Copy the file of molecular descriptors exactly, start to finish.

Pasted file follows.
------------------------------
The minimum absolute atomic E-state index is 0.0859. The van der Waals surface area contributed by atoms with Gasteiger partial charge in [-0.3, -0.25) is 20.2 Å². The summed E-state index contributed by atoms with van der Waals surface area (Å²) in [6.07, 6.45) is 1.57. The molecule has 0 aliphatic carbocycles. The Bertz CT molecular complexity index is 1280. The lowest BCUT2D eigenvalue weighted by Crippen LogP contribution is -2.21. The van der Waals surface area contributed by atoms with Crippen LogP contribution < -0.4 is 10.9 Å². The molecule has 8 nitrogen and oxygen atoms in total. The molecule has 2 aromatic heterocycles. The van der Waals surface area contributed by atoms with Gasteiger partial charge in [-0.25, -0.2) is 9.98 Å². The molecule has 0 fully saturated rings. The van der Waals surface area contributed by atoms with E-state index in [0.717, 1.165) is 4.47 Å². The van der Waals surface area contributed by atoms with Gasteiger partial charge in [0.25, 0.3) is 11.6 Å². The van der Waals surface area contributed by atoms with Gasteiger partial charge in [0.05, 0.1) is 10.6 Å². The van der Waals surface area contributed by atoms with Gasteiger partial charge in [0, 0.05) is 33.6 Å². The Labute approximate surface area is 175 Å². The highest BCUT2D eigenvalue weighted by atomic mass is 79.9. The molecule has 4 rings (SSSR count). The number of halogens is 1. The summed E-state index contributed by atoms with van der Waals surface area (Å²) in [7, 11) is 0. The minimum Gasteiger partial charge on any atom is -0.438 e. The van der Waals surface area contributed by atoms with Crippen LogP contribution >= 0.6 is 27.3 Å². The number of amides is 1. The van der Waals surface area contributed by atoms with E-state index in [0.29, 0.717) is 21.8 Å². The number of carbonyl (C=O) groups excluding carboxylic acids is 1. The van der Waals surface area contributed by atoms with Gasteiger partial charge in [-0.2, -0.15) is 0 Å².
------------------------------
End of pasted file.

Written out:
The minimum absolute atomic E-state index is 0.0859. The van der Waals surface area contributed by atoms with Gasteiger partial charge in [-0.3, -0.25) is 20.2 Å². The summed E-state index contributed by atoms with van der Waals surface area (Å²) in [6.07, 6.45) is 1.57. The molecule has 0 aliphatic carbocycles. The Bertz CT molecular complexity index is 1280. The lowest BCUT2D eigenvalue weighted by Crippen LogP contribution is -2.21. The van der Waals surface area contributed by atoms with Crippen LogP contribution < -0.4 is 10.9 Å². The molecule has 8 nitrogen and oxygen atoms in total. The molecule has 2 aromatic heterocycles. The van der Waals surface area contributed by atoms with Gasteiger partial charge in [-0.25, -0.2) is 9.98 Å². The molecule has 0 fully saturated rings. The van der Waals surface area contributed by atoms with E-state index in [0.717, 1.165) is 4.47 Å². The van der Waals surface area contributed by atoms with Gasteiger partial charge in [0.25, 0.3) is 11.6 Å². The van der Waals surface area contributed by atoms with Gasteiger partial charge in [0.05, 0.1) is 10.6 Å². The van der Waals surface area contributed by atoms with Gasteiger partial charge in [0, 0.05) is 33.6 Å². The Labute approximate surface area is 175 Å². The highest BCUT2D eigenvalue weighted by atomic mass is 79.9. The molecule has 4 rings (SSSR count). The number of halogens is 1. The summed E-state index contributed by atoms with van der Waals surface area (Å²) in [7, 11) is 0. The minimum Gasteiger partial charge on any atom is -0.438 e. The van der Waals surface area contributed by atoms with Crippen LogP contribution >= 0.6 is 27.3 Å². The number of amides is 1. The van der Waals surface area contributed by atoms with E-state index in [0.29, 0.717) is 21.8 Å². The number of carbonyl (C=O) groups excluding carboxylic acids is 1. The van der Waals surface area contributed by atoms with Gasteiger partial charge in [-0.2, -0.15) is 0 Å².